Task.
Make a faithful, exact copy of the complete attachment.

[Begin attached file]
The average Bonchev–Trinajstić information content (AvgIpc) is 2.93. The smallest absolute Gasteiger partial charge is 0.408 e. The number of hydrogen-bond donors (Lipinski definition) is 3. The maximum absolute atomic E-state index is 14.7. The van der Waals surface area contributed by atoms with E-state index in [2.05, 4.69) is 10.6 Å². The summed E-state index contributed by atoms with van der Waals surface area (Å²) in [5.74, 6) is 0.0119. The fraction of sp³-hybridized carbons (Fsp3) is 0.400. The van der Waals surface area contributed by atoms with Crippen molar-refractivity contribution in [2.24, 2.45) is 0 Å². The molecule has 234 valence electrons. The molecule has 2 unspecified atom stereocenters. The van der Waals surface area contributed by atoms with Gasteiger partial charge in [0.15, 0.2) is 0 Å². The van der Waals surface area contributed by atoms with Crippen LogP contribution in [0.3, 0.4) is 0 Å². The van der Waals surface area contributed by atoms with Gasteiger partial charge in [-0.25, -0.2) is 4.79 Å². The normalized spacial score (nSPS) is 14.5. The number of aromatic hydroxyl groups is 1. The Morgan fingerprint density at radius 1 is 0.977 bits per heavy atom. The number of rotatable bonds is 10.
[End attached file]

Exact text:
The average Bonchev–Trinajstić information content (AvgIpc) is 2.93. The smallest absolute Gasteiger partial charge is 0.408 e. The number of hydrogen-bond donors (Lipinski definition) is 3. The maximum absolute atomic E-state index is 14.7. The van der Waals surface area contributed by atoms with E-state index in [2.05, 4.69) is 10.6 Å². The summed E-state index contributed by atoms with van der Waals surface area (Å²) in [5.74, 6) is 0.0119. The fraction of sp³-hybridized carbons (Fsp3) is 0.400. The van der Waals surface area contributed by atoms with Crippen molar-refractivity contribution in [2.24, 2.45) is 0 Å². The molecule has 234 valence electrons. The molecule has 2 unspecified atom stereocenters. The van der Waals surface area contributed by atoms with Gasteiger partial charge in [0.15, 0.2) is 0 Å². The van der Waals surface area contributed by atoms with Crippen LogP contribution in [0.3, 0.4) is 0 Å². The van der Waals surface area contributed by atoms with Gasteiger partial charge in [-0.25, -0.2) is 4.79 Å². The normalized spacial score (nSPS) is 14.5. The number of aromatic hydroxyl groups is 1. The Morgan fingerprint density at radius 1 is 0.977 bits per heavy atom. The number of rotatable bonds is 10.